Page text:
How Dentistry.One is Using Technology to Alleviate Patient Anxiety in the Dental Chair

The current state of dental health is trending in frowns, and if recent reports are to be believed, it’s all due to the rising cost of care and increasing barriers to access. But recent access and cost solutions—mobile dental, free clinics— are no match for dental anxiety, which may discourage up to three-quarters of adults from seeking care each year. That’s where recent dental health tech innovations are poised to make the greatest difference.

Is dental healthcare, or lack thereof, an epidemic of fear?

In the US alone more than a quarter of adults have untreated cavities and nearly half show signs of gum disease. Despite the declining state of their mouths, most people aren’t even attempting to go to the dentist. A recent American Dental Association survey found that while 77% of adults say they’re going to the dentist, only about 37% carry through. 

While cost is a notable consideration for many would-be dental patients, it turns out that fear is the leading cause of dental care avoidance. Nearly 75% of American adults have anxiety or nervousness about going to the dentist, and it is the fourth most common fear in the world, coming in only behind snakes, heights, and physical injury. An estimated 5-to-10% of people suffer from a much more severe and debilitating form of this fear called dental phobia. And, it does indeed physically prevent patients from seeking dental care, even when they have a severe dental problem.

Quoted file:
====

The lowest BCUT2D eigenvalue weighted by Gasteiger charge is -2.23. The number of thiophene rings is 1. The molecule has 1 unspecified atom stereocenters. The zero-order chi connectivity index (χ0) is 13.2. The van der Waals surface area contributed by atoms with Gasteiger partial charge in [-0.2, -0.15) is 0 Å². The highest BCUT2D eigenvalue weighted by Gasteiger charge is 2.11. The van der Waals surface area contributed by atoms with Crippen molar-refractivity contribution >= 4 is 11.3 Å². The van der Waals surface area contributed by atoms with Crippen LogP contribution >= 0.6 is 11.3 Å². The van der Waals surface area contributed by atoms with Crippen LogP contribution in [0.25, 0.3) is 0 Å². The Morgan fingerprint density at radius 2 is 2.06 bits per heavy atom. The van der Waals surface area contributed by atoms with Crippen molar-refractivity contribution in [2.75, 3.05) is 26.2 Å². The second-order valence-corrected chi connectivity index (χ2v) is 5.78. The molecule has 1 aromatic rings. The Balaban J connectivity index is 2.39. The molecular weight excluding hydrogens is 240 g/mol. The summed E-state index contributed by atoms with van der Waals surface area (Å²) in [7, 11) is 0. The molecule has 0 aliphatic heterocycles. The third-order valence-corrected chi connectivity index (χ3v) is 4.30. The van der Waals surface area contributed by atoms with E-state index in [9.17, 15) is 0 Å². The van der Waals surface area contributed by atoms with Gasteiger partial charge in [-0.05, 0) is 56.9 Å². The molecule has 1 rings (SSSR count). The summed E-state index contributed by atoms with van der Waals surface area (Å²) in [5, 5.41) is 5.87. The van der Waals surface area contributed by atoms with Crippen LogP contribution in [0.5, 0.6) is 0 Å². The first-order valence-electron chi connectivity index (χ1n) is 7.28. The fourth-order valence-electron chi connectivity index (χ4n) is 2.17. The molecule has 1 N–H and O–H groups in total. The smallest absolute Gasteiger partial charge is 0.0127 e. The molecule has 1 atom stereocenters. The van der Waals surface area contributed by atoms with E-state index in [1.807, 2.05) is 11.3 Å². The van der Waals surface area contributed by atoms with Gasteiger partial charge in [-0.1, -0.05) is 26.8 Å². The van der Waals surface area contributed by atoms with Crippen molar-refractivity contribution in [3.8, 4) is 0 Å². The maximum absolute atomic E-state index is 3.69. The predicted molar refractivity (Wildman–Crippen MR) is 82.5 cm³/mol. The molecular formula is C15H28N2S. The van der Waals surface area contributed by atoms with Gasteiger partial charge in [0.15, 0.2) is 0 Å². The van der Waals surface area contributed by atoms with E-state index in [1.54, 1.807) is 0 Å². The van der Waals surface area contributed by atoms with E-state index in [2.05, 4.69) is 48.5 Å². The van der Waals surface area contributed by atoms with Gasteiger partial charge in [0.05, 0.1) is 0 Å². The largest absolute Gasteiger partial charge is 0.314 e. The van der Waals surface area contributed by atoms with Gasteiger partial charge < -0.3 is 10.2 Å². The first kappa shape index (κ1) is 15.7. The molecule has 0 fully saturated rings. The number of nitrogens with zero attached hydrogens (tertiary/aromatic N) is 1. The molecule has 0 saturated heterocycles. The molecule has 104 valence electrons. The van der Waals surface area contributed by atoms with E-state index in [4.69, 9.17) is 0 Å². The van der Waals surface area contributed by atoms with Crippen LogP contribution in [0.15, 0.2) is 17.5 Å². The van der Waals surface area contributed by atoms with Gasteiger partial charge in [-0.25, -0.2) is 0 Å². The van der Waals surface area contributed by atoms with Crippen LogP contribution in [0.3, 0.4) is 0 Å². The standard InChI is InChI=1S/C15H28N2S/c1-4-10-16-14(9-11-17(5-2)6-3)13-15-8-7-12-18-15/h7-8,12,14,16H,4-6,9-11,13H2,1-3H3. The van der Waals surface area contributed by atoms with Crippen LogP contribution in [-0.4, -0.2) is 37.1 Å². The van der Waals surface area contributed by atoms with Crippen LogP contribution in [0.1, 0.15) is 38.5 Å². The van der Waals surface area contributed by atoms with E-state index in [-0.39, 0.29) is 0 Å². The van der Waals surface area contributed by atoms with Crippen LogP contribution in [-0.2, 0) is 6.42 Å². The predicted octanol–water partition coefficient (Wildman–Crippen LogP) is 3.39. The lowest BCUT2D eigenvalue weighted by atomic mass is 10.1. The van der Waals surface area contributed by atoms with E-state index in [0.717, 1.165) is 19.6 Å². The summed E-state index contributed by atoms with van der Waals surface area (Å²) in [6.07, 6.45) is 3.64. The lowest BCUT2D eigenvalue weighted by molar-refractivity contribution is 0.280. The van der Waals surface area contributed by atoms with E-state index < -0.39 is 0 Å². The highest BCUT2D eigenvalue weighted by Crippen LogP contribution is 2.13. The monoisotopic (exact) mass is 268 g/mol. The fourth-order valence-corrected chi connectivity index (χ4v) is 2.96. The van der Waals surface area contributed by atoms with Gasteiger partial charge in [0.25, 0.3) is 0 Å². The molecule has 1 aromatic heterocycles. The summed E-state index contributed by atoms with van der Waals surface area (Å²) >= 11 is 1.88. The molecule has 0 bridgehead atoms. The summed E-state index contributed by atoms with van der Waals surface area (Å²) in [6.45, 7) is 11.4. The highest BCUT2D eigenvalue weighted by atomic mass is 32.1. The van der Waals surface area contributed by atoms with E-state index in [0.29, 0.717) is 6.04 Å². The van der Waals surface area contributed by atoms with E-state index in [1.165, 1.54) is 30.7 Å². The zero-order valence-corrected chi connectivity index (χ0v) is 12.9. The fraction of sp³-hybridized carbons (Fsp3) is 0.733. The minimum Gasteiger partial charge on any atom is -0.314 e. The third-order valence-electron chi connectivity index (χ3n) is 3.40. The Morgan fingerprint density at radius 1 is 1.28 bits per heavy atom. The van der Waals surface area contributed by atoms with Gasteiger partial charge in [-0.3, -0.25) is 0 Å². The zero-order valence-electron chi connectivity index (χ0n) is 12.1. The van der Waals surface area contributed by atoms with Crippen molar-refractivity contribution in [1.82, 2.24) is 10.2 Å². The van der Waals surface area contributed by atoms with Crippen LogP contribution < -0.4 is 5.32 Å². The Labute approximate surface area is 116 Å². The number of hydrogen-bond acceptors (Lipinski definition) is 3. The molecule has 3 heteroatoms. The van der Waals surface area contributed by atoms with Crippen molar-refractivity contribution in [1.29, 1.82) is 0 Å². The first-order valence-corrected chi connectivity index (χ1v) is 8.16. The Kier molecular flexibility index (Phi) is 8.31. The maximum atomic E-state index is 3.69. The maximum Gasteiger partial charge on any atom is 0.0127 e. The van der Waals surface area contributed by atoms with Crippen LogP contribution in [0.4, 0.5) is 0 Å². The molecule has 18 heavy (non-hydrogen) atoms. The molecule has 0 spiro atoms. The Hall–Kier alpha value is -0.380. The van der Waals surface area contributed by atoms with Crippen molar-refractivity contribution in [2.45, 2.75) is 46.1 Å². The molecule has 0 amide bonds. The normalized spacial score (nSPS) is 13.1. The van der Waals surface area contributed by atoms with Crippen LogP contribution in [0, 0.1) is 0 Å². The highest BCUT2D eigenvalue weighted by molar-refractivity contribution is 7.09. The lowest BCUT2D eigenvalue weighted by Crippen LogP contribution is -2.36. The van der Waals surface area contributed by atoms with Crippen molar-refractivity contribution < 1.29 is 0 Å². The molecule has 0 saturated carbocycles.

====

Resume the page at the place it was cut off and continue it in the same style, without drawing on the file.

“Dental anxiety is the fear of going to see a dentist and obtaining dental treatment. Some of the primary reasons reported for dental fear include pain, negative past experiences, and feelings of helplessness or embarrassment during dental procedures,” said Schelli Stedke, MDH, CHC, the Patient Relations Lead at Dentistry.One, a virtual-first dental care company that is working to remove barriers like fear and anxiety, lack of access, and lack of time and transportation from the dental health landscape. “This level of fear can lead individuals to completely avoid dental care, risking their oral and overall health.” 

Dental care avoidance can impact your overall health

Most people don’t realize that their oral health is connected to, and can significantly impact, their general wellbeing. According to Stedke there are over 60 oral systemic health conditions that can impact a person’s oral health including diabetes, cancer, and even pregnancy. Some oral diseases, like periodontitis, have observable connections to inflammation caused by systemic diseases. For those who aren’t going to the dentist these connections can be missed, preventing patients from achieving optimal health. 

“With the proven connection between oral health and overall health, making dental care a priority has never been more important,” said Stedke. “Providing individuals, children, and families an opportunity to get the care they need, when they need it, and helping to eliminate barriers to this care is paramount.”